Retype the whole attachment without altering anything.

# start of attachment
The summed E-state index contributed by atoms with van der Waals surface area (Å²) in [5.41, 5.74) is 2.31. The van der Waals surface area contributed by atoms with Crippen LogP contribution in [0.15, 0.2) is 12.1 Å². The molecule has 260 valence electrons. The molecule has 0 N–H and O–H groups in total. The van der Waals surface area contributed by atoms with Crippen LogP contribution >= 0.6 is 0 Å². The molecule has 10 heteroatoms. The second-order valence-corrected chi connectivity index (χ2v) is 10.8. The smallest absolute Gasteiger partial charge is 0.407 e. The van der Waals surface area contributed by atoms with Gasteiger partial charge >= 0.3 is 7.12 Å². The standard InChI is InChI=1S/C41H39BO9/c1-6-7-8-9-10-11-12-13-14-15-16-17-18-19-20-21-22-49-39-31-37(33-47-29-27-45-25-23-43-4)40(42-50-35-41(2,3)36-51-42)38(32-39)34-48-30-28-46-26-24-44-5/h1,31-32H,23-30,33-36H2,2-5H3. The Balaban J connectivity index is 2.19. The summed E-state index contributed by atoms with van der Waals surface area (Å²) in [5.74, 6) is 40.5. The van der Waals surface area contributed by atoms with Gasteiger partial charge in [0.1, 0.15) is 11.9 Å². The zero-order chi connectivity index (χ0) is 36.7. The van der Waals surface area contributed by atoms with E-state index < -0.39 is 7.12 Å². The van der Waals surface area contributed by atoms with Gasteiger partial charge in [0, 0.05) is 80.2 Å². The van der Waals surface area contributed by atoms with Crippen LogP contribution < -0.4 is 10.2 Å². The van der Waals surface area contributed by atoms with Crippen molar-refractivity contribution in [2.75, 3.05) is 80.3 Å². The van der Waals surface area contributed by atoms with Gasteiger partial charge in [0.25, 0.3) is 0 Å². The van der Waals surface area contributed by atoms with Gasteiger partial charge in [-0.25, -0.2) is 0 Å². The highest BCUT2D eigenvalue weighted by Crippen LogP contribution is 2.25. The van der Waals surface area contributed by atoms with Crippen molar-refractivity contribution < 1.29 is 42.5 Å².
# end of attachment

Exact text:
The summed E-state index contributed by atoms with van der Waals surface area (Å²) in [5.41, 5.74) is 2.31. The van der Waals surface area contributed by atoms with Crippen LogP contribution in [0.15, 0.2) is 12.1 Å². The molecule has 260 valence electrons. The molecule has 0 N–H and O–H groups in total. The van der Waals surface area contributed by atoms with Crippen LogP contribution >= 0.6 is 0 Å². The molecule has 10 heteroatoms. The second-order valence-corrected chi connectivity index (χ2v) is 10.8. The smallest absolute Gasteiger partial charge is 0.407 e. The van der Waals surface area contributed by atoms with Gasteiger partial charge >= 0.3 is 7.12 Å². The standard InChI is InChI=1S/C41H39BO9/c1-6-7-8-9-10-11-12-13-14-15-16-17-18-19-20-21-22-49-39-31-37(33-47-29-27-45-25-23-43-4)40(42-50-35-41(2,3)36-51-42)38(32-39)34-48-30-28-46-26-24-44-5/h1,31-32H,23-30,33-36H2,2-5H3. The Balaban J connectivity index is 2.19. The summed E-state index contributed by atoms with van der Waals surface area (Å²) in [5.74, 6) is 40.5. The van der Waals surface area contributed by atoms with Gasteiger partial charge in [0.1, 0.15) is 11.9 Å². The zero-order chi connectivity index (χ0) is 36.7. The van der Waals surface area contributed by atoms with E-state index < -0.39 is 7.12 Å². The van der Waals surface area contributed by atoms with Gasteiger partial charge in [0, 0.05) is 80.2 Å². The van der Waals surface area contributed by atoms with Crippen LogP contribution < -0.4 is 10.2 Å². The van der Waals surface area contributed by atoms with Crippen molar-refractivity contribution in [2.75, 3.05) is 80.3 Å². The van der Waals surface area contributed by atoms with Gasteiger partial charge in [0.25, 0.3) is 0 Å². The van der Waals surface area contributed by atoms with Gasteiger partial charge in [-0.25, -0.2) is 0 Å². The highest BCUT2D eigenvalue weighted by Crippen LogP contribution is 2.25. The van der Waals surface area contributed by atoms with Crippen molar-refractivity contribution < 1.29 is 42.5 Å².